Opinion

Favoring fish over people

Landowners, boaters and floaters should be concerned about the "draft principles" regulatory controls proposed by the Snoqualmie Watershed Forum, which is composed of citizens and city and county officials.

Sprinkled through the proposed regulations are requirements for prohibiting the removal of woody debris from waterways, installing large woody debris (LWD) into streams where deemed advantageous for fish, and for preserving/restoring tree buffers "of at least 100 feet ... along all classes of streams." The treed buffers are to provide the LWD for future stream fall-ins.

That previous generations considered stream debris as hazardous to navigation, and contributing to flooding, is proved by the continued existence in state law of several sections requiring the removal of debris from streams. The removal requirements were in effect starting in 1921 and continue through today, including the years of abundant fish returns.

It is even claimed in the proposed regulations that trees promote bank stabilization, although it's known that when trees uproot into streams, they de-stabilize the banks by breaking out huge earth chunks along with the tree roots. And of course, once in-stream, water often deflects around the LWD and further erodes the banks.

The rules do admit that sometimes, when LWD poses "an imminent threat to public infrastructure" it "should be moved" after obtaining a permit. (As to obtaining a permit, it should be noted that the arduous permit process resulted in Swamp Creek flooding because King County was unable to obtain the necessary permits in time.)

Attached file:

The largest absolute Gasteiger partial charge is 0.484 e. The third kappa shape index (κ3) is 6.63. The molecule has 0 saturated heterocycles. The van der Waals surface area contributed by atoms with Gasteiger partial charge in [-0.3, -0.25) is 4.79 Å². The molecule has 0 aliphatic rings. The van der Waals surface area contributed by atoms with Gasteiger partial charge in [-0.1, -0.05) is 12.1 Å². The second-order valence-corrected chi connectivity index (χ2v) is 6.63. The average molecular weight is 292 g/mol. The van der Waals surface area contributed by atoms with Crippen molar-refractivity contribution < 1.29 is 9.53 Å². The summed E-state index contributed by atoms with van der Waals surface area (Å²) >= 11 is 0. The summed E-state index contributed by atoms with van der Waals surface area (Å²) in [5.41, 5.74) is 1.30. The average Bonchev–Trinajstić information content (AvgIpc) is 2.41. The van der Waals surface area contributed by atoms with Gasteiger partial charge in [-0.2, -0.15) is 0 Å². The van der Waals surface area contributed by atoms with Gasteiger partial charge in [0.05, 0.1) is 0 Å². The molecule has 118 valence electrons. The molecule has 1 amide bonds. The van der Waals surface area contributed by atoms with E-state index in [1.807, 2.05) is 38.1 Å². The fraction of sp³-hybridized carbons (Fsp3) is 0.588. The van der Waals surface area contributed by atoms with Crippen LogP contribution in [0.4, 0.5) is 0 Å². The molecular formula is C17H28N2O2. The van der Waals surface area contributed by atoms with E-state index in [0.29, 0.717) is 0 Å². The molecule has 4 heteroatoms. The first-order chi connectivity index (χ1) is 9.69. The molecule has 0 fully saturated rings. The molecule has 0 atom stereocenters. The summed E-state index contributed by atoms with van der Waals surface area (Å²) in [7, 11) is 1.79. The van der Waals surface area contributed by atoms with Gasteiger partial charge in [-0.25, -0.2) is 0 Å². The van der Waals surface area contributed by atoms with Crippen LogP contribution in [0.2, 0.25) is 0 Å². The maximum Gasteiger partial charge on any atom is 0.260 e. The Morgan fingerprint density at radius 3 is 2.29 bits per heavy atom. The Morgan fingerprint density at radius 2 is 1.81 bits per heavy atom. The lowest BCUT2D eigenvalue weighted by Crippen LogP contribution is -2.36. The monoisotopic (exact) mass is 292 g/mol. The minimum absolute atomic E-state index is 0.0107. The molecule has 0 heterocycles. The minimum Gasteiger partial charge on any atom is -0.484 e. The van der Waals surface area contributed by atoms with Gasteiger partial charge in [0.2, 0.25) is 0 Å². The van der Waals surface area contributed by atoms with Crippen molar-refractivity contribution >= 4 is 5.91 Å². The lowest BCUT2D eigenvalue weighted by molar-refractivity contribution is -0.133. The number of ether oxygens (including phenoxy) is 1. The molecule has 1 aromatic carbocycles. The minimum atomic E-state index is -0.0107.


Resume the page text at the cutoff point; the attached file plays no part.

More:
Did readers notice that the LWD should be moved, not removed? "... it should be put back into the system at a location where the lack of large woody debris has been identified as a problem."

Families floating downstream will be alerted by warning signs "of the potential hazard posed by nearby log jams." Ha! I can see it now. The family tubes from upstream to where they'll be picked up downstream. Midway, in a roadless wooded area, they're warned of danger ahead. Maybe all family members will be able to scoot around; maybe some will be sucked under. LWD jams can be, and have been, killers.

The draft rules also call for relocating public infrastructure away from streams. There's been no cost analysis for that, or for the cost of moving LWD from one place to another, or for government liability caused by regulations that endanger the public. These regulatory proposals are a heedless favoring of fish over people, and a prime example of "best available science," which in reality is goals-oriented non-science.

Maxine Keesling

Woodinville

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